Real-World Ranching
October 25th, 2016 by Jennifer Brown
Keith Schwennesen heads out to ride fences at Cold Creek Ranch in east-central Arizona, while his mother, Jean, prepares to do the same.

Keith Schwennesen heads out to ride fences at Cold Creek Ranch in east-central Arizona, while his mother, Jean, prepares to do the same.

Guests and interns from around the world sample life on a working ranch

Eric and Jean Schwennesen are the workforce behind Cold Creek Ranch, a 10,000-acre working cattle ranch in Arizona’s Mogollon Rim Country. Amidst the couple’s many chores and responsibilities, they welcome interns and visitors from around the world.

Since 1999, the Schwennesens have hosted more than 200 interns through Worldwide Opportunities of Organic Farms, or WWOOF. The program is described as “part of a worldwide effort to link visitors with organic farmers, promote an educational exchange and build a global community conscious of ecological farming practices.”

“WWOOFers are not guests,” Eric explains. “They are interns who volunteer their time to experience and learn from us. They generally become part of the farming/ranching family.”

The couple first got involved with WWOOF through a neighbor, who was hosting a German intern.

“She took our high-school-age son aside and explained the idea of interning, and he explained it to us,” Eric says. “We looked into it and immediately wished there had been something like that when we were in high school.”

The Schwennesens say the program is a great morale booster for people in American agriculture, who are used to thinking there is no ambition left in coming generations.

By design, the Schwennesens choose most of their interns from overseas.

“This is because they already prove their motivation by making the necessary plans, applications, travel arrangements, etc., before they even arrive,” Eric says. “With very few exceptions, the internships are uplifting, challenging and very rewarding for them and us. We continue to stay in touch with most of them.”

At the urging of many of their interns, the Schwennesens run a no-frills guest ranch October 1 through April 30 to give paying guests a chance to experience real—not contrived—ranching life.
“And they really do everything, from repairing corrals to busting brush,” Eric says.

From October through April, the Schwennesens try to get the heavy work done before the hot, dry spring and summer arrive.

“The activity tends to be variable, cattle-intensive, challenging and not as stressful for cattle or people in the cooler weather,” Eric says. “The hot months involve a lot less horse work and a lot more fence repairing and plumbing.”

There are a variety of daily tasks that guests may help with during their stay, including riding, feeding and shoeing horses; branding and moving cattle; roping; making jerky or prickly pear syrup; and Dutch oven cooking.

“We don’t coddle guests, but we don’t force them to do work they can’t handle, either,” Eric says. “We just explain when and why we do what we have to do. Very few guests have ever balked at anything. They come here for the experiences.”

Horse work is always popular among visitors—at least at first.

“This is very steep, rough country, and our horses are selected for smarts, not obedience,” Eric says. “We explain that the horses know more about the work and the country than we do, and that generally it is wise to let the horses show how/what to do. Most guests are astonished to find ‘beasts of burden’ that will debate all the finer points of crossing a wash in deep brush, rather than plunge blindly ahead.”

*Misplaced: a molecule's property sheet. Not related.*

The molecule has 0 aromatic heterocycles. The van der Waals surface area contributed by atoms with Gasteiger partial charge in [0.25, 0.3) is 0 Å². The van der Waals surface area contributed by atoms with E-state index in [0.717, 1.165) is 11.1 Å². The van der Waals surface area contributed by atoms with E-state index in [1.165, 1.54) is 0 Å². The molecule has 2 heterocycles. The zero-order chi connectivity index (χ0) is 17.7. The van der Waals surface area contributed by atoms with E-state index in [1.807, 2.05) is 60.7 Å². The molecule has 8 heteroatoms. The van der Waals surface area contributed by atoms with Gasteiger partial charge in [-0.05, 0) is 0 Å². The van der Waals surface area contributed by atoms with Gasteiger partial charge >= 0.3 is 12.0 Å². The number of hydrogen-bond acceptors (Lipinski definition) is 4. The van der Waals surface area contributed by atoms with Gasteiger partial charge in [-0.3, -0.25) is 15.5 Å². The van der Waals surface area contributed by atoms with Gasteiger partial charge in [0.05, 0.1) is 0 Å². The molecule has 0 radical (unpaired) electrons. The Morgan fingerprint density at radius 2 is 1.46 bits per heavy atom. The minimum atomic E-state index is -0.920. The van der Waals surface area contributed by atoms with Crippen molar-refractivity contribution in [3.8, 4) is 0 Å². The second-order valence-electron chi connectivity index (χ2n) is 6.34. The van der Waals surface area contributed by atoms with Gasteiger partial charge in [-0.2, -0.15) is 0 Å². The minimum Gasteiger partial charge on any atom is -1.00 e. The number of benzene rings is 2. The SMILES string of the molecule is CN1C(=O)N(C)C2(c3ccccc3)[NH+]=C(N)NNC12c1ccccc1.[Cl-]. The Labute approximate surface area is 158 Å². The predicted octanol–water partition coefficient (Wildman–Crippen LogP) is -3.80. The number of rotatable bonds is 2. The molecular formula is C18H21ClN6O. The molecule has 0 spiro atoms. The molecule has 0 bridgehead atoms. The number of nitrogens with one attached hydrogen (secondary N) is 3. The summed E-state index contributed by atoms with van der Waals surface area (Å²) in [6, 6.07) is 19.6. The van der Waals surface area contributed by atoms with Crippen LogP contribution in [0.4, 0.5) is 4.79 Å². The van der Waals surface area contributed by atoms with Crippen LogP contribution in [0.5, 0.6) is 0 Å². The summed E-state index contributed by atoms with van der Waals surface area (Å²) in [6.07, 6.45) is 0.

Along with visitors and interns come good stories. A favorite of the Schwennesens was the result of a simultaneous visit of a British couple and a Swiss woman.

“The Swiss woman was here to learn the ‘real’ cowgirl ways,” Eric says. “One evening, it developed that the British couple were police officers. They brought out their Interpol identification cards, whereupon the Swiss woman did the same.”

As it turned out, the Swiss woman was one of an elite police unit, and was both pro-gun and pro-shooting. The Brits had never handled a firearm in their careers.

“One challenge led to another,” Eric says. “The Brits finally conceded to at least try shooting a pistol with urging from our Swiss guest. She demonstrated her own skill with a strange firearm by hitting a metal target 10 times in a row at a full 100 yards—with a pistol. A much sobered and respectful audience learned she was one of Switzerland’s top competitive shooters. Our British guests were much impressed.”

At the heart of the Schwennesens’ ranch remains a year-round business that produces 100-percent natural, grass-fed beef. They would like others to realize ranching is an important phase of land management.

“Likely the water you drink started in ranching’s high country,” Eric says. “We are proud of the quality of the water, forage and meat that we produce. It would be nice if people in general took some time to understand and appreciate the work we do—our foreign WWOOFers sure seem to!”

The Schwennesens’ youngest son, Keith, and his wife, Chrissy, are in the process of taking over management of the ranch. Their oldest son, Paul, plays an active role speaking worldwide on the importance of an agrarian ethic, and managing the direct-marketing of the ranch’s beef.

Perhaps someday soon, Eric and Jean can put up their feet.
Or maybe not.

“Ranching is not something you take a break from,” Eric says. “On the other hand, it’s not that bad of a life anyway. You don’t need it.”